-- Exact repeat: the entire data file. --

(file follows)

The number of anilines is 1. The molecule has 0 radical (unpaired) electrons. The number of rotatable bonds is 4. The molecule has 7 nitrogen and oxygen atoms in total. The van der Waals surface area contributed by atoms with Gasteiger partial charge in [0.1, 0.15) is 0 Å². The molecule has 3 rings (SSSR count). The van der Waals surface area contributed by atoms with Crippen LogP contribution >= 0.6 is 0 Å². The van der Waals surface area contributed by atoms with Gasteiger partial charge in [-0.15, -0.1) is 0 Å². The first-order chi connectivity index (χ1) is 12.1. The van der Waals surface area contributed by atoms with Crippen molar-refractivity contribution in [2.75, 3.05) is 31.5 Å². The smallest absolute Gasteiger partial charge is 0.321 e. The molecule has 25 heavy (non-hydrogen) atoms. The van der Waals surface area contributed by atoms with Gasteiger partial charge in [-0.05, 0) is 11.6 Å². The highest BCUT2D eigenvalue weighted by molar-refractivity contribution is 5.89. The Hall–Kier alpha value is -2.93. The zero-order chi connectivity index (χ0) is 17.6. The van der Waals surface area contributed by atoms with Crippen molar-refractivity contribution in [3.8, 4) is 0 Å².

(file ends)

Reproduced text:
The number of anilines is 1. The molecule has 0 radical (unpaired) electrons. The number of rotatable bonds is 4. The molecule has 7 nitrogen and oxygen atoms in total. The van der Waals surface area contributed by atoms with Gasteiger partial charge in [0.1, 0.15) is 0 Å². The molecule has 3 rings (SSSR count). The van der Waals surface area contributed by atoms with Crippen LogP contribution >= 0.6 is 0 Å². The van der Waals surface area contributed by atoms with Gasteiger partial charge in [-0.15, -0.1) is 0 Å². The first-order chi connectivity index (χ1) is 12.1. The van der Waals surface area contributed by atoms with Crippen molar-refractivity contribution in [2.75, 3.05) is 31.5 Å². The smallest absolute Gasteiger partial charge is 0.321 e. The molecule has 25 heavy (non-hydrogen) atoms. The van der Waals surface area contributed by atoms with Gasteiger partial charge in [-0.05, 0) is 11.6 Å². The highest BCUT2D eigenvalue weighted by molar-refractivity contribution is 5.89. The Hall–Kier alpha value is -2.93. The zero-order chi connectivity index (χ0) is 17.6. The van der Waals surface area contributed by atoms with Crippen molar-refractivity contribution in [3.8, 4) is 0 Å².